Why Trump will not allow the Iran deal to stand

Why Trump will not allow the Iran deal to stand
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Those who support the Obama administration’s landmark nuclear deal with Iran are nervous, and for good reason. In his Sept. 19 address to the United Nations General Assembly, President Trump gave what was perhaps the clearest signal to date that he has no plans to recertify the agreement (formally known as the Joint Comprehensive Plan of Action, or JCPOA) next month, as mandated by Congress. 

Certification of the agreement isn’t a condition of the nuclear deal itself. Rather, it’s a provision of the Iran Nuclear Agreement Review Act (INARA) passed by Congress in 2015 in an effort to gain some leverage over the Obama administration’s opaque negotiating process with Iran. INARA — or Corker-Cardin, as the legislation is more popularly known — stipulates that the president must confirm to Congress every ninety days that 1) Iran is fully implementing the terms of the JCPOA; 2) the Islamic Republic has not committed a material breach of that agreement; 3) that Iran has not done anything to materially advance its nuclear weapons program; and 4) that continued suspension of nuclear-related sanctions against Iran remains in the national security interests of the United States.

Currently, none of these criteria are being satisfied.

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First, the administration is not able to certify that Iran is fully implementing the JCPOA because the United States simply doesn’t have access to the totality of Iran’s nuclear program. Numerous sites that are connected to Iran’s atomic effort remain off-limits to international inspectors. Those facilities that are being actively monitored by the UN’s International Atomic Energy Agency, meanwhile, have only provided the international community with a partial picture of Iran’s current nuclear work, as U.S. Ambassador to the UN Nikki Haley pointed out in her recent speech before the American Enterprise Institute in Washington, DC.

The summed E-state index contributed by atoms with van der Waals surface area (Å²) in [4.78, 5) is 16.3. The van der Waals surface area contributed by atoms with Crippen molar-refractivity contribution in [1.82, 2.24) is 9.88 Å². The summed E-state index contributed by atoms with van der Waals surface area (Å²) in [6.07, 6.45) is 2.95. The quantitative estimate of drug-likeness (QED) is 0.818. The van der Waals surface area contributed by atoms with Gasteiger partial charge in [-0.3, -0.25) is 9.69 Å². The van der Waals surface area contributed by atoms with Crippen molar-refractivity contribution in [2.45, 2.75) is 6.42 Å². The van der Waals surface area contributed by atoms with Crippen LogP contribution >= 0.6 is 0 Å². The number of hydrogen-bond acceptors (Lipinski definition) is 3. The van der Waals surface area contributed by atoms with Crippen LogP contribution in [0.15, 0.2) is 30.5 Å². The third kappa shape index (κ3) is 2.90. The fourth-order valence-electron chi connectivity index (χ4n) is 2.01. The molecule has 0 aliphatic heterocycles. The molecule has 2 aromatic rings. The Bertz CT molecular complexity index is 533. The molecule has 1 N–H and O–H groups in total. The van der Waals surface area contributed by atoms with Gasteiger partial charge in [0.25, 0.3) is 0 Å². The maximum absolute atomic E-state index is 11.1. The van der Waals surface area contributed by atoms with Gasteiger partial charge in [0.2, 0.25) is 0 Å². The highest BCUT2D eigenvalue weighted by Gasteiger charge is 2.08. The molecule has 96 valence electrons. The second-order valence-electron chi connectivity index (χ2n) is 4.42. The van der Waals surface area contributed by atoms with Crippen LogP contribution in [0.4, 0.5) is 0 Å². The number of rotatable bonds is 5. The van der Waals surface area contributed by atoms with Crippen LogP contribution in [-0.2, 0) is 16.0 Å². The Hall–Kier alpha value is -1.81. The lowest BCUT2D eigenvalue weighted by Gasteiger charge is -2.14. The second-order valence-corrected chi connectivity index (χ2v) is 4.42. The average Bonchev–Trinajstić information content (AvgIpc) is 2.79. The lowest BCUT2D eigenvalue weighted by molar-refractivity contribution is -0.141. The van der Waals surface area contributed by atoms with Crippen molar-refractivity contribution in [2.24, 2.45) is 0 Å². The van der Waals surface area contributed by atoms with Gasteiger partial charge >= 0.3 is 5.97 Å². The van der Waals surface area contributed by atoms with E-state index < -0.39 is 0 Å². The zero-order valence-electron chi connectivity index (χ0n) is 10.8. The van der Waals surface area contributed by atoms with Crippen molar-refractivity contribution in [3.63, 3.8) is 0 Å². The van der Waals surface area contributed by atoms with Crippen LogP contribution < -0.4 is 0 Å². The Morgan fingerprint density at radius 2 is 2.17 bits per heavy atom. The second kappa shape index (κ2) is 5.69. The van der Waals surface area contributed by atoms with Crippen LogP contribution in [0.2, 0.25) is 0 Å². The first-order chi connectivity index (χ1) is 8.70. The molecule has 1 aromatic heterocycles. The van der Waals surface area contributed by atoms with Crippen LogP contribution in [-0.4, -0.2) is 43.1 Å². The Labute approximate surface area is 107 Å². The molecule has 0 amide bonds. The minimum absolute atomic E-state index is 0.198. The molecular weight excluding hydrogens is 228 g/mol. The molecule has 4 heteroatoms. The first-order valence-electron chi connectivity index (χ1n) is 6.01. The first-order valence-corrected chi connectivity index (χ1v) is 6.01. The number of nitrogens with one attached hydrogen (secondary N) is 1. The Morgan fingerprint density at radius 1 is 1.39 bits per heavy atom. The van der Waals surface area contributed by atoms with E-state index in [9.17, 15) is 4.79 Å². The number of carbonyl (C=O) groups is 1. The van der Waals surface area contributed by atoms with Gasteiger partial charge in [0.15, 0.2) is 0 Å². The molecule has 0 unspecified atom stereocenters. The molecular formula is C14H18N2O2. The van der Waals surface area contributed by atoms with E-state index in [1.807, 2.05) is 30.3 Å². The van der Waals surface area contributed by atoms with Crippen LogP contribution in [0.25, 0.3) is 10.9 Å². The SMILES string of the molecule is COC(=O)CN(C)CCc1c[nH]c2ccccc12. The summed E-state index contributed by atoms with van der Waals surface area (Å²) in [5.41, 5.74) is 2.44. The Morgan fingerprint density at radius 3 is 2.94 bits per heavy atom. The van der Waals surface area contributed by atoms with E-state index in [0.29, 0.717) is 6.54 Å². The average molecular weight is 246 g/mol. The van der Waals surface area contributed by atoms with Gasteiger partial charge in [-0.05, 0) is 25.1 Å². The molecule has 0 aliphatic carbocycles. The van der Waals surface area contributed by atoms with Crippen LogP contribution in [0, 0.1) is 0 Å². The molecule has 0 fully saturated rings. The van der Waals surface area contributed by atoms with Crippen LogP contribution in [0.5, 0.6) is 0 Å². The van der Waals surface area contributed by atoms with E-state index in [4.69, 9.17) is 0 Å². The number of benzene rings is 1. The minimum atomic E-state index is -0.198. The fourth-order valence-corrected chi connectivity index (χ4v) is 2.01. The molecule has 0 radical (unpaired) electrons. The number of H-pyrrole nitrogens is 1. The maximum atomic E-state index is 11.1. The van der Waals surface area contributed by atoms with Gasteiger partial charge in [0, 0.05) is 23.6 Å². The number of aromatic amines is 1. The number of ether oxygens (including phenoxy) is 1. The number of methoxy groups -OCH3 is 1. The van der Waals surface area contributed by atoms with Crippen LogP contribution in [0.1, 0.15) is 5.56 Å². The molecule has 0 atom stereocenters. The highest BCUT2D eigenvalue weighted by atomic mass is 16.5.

Second, the international community cannot currently judge if Iran is in “material breach” of the accord because, paradoxically, no settled definition of such a breach exists between the United States and its partners in the P5+1 (Russia, China, France, Great Britain, and Germany). This state of affairs has created what can be called a “consensus conundrum,” in which every report of a potential Iranian breach of the JCPOA has led to acrimonious bickering — not between Iran and the P5+1, but among the P5+1 countries themselves — the extent and severity of the violation in question.

Third, a credible case can be made that Iran is in fact continuing to advance its nuclear weapons program through its associated work on ballistic missiles. This aspect of Iranian capabilities was largely ignored by the Obama administration, which early on caved to Iranian pressure and removed ballistic missiles from the scope of the agreement then being negotiated with Tehran. Nevertheless, ballistic missiles are widely understood to be the most likely delivery system for any conceivable Iranian nuclear weapon, and recent months have seen the Islamic Republic make significant strides in the range, sophistication and capabilities of its strategic arsenal.

Finally, the Iran nuclear deal has enabled the regime in Tehran to expand both its military spending and its regional activism, much to the detriment of the United States and its allies in the Middle East. Iran’s new activism owes much to the JCPOA, which has conferred major economic benefits to the Islamic Republic. Containing an emboldened Iranian regime makes the re-imposition of a full range of economic sanctions nothing short of a vital American interest.

For all these reasons, “decertification” of the JCPOA likely isn’t a matter of “if,” but of “when.” As President Trump told the U.N. this month, the United States “cannot let a murderous regime continue [its] destabilizing activities while building dangerous missiles, and we cannot abide by an agreement if it provides cover for the eventual construction of a nuclear program.”

The Iran deal, as currently structured, both enables Iran’s malign activities and brings the Iranian regime closer to nuclear weapons and the means to deliver them. That is why, at least from this president’s perspective, it cannot stand.

Ilan Berman is senior vice president of the American Foreign Policy Council in Washington, D.C.